On May 13, 2020, Twitter user “Clark,” a.k.a. @dm9wktlty2, posted the following: “Thank you @COLLEGEBOARD for releasing vital exam updates via Twitter….it really shows how much you care.”
The College Board is a 120-year-old nonprofit that develops and administers curriculum and standardized, fee-based tests for students in kindergarten through 12th grade. Its tests, which include Advanced Placement exams and the SAT, are taken by millions of college hopefuls each year.
The problem is that Clark doesn’t appear to be real, and the Twitter account no longer exists.
Someone from the organization was evidently pleased by Clark’s enthusiastic tweet — it was quickly screenshotted and blasted to journalists on the College Board’s media list. The message was clear: despite months of negative press about glitchy tests and completely botched exams, students love the College Board’s online AP tests.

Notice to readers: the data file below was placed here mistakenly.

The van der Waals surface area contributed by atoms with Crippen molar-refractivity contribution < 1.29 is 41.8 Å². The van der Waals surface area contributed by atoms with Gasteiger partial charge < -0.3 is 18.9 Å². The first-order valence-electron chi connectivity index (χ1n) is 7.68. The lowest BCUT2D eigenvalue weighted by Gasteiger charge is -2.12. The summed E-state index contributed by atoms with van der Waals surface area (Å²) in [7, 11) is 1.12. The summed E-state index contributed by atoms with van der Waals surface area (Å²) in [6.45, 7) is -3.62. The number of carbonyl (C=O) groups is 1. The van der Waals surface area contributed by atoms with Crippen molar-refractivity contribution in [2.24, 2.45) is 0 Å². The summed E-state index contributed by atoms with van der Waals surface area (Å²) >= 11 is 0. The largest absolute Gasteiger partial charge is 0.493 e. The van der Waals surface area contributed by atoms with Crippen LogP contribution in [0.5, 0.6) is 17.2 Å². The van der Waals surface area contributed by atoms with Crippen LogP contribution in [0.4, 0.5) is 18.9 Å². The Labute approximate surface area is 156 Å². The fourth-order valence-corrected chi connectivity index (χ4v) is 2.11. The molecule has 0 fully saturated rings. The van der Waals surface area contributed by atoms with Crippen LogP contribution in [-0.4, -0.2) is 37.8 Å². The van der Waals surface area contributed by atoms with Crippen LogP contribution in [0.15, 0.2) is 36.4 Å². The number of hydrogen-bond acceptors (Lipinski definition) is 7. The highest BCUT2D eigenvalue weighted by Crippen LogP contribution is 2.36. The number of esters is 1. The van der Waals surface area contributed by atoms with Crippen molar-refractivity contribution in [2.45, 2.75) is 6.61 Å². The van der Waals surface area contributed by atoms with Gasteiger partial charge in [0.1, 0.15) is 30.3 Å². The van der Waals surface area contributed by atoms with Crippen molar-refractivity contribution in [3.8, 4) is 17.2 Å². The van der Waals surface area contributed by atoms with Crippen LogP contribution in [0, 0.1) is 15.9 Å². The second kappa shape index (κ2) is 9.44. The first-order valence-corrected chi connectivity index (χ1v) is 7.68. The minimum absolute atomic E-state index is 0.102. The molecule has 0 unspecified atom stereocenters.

The problem is that Clark doesn’t appear to be real, and the Twitter account no longer exists. In its email blast, the College Board also included an Instagram post from “Mariana,” aka @latinajihyo, which read “finished my first ever AP exam,” and was illustrated with a fist-shaking Beyonce gif. OneZero was unable to find that account. Instagram told OneZero that there’s no account associated with such a user.
The College Board declined to explain this discrepancy. Instead, a spokesperson directed OneZero to a statement about how 91% of AP students surveyed wanted tests this year despite remote learning brought on by the coronavirus pandemic.